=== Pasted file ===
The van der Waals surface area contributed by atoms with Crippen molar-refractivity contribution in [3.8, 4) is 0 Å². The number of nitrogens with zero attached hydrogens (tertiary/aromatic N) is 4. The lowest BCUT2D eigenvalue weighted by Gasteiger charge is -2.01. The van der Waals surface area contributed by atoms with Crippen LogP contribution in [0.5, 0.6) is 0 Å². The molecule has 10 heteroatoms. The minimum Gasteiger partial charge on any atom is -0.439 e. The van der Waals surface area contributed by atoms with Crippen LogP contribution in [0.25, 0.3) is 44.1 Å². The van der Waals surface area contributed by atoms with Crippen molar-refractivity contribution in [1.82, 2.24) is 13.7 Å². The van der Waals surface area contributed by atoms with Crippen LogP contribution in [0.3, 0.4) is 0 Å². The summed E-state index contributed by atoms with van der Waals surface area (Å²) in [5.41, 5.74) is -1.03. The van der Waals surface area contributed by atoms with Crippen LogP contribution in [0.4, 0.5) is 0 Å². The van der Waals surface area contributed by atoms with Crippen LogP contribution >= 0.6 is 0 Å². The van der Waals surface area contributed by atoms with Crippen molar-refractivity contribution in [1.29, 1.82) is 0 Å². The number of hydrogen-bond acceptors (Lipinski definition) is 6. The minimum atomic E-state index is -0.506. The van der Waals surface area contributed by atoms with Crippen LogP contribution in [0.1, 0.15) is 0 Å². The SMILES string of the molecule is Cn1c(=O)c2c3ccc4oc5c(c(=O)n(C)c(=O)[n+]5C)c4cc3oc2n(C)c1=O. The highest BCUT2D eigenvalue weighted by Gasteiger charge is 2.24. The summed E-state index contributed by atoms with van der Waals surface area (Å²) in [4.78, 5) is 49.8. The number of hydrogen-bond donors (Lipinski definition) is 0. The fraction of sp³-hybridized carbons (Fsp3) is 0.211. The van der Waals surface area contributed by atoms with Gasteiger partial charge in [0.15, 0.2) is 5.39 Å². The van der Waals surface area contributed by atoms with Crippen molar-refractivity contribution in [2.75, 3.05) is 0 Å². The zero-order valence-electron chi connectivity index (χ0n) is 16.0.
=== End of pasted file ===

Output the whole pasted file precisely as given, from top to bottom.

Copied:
The van der Waals surface area contributed by atoms with Crippen molar-refractivity contribution in [3.8, 4) is 0 Å². The number of nitrogens with zero attached hydrogens (tertiary/aromatic N) is 4. The lowest BCUT2D eigenvalue weighted by Gasteiger charge is -2.01. The van der Waals surface area contributed by atoms with Crippen LogP contribution in [0.5, 0.6) is 0 Å². The molecule has 10 heteroatoms. The minimum Gasteiger partial charge on any atom is -0.439 e. The van der Waals surface area contributed by atoms with Crippen LogP contribution in [0.25, 0.3) is 44.1 Å². The van der Waals surface area contributed by atoms with Crippen molar-refractivity contribution in [1.82, 2.24) is 13.7 Å². The van der Waals surface area contributed by atoms with Crippen LogP contribution in [0.3, 0.4) is 0 Å². The summed E-state index contributed by atoms with van der Waals surface area (Å²) in [5.41, 5.74) is -1.03. The van der Waals surface area contributed by atoms with Crippen LogP contribution in [0.4, 0.5) is 0 Å². The van der Waals surface area contributed by atoms with Crippen LogP contribution >= 0.6 is 0 Å². The van der Waals surface area contributed by atoms with Crippen molar-refractivity contribution in [1.29, 1.82) is 0 Å². The number of hydrogen-bond acceptors (Lipinski definition) is 6. The minimum atomic E-state index is -0.506. The van der Waals surface area contributed by atoms with Crippen LogP contribution in [0.1, 0.15) is 0 Å². The SMILES string of the molecule is Cn1c(=O)c2c3ccc4oc5c(c(=O)n(C)c(=O)[n+]5C)c4cc3oc2n(C)c1=O. The highest BCUT2D eigenvalue weighted by Gasteiger charge is 2.24. The summed E-state index contributed by atoms with van der Waals surface area (Å²) in [4.78, 5) is 49.8. The number of hydrogen-bond donors (Lipinski definition) is 0. The fraction of sp³-hybridized carbons (Fsp3) is 0.211. The van der Waals surface area contributed by atoms with Gasteiger partial charge in [0.15, 0.2) is 5.39 Å². The van der Waals surface area contributed by atoms with Crippen molar-refractivity contribution in [2.75, 3.05) is 0 Å². The zero-order valence-electron chi connectivity index (χ0n) is 16.0.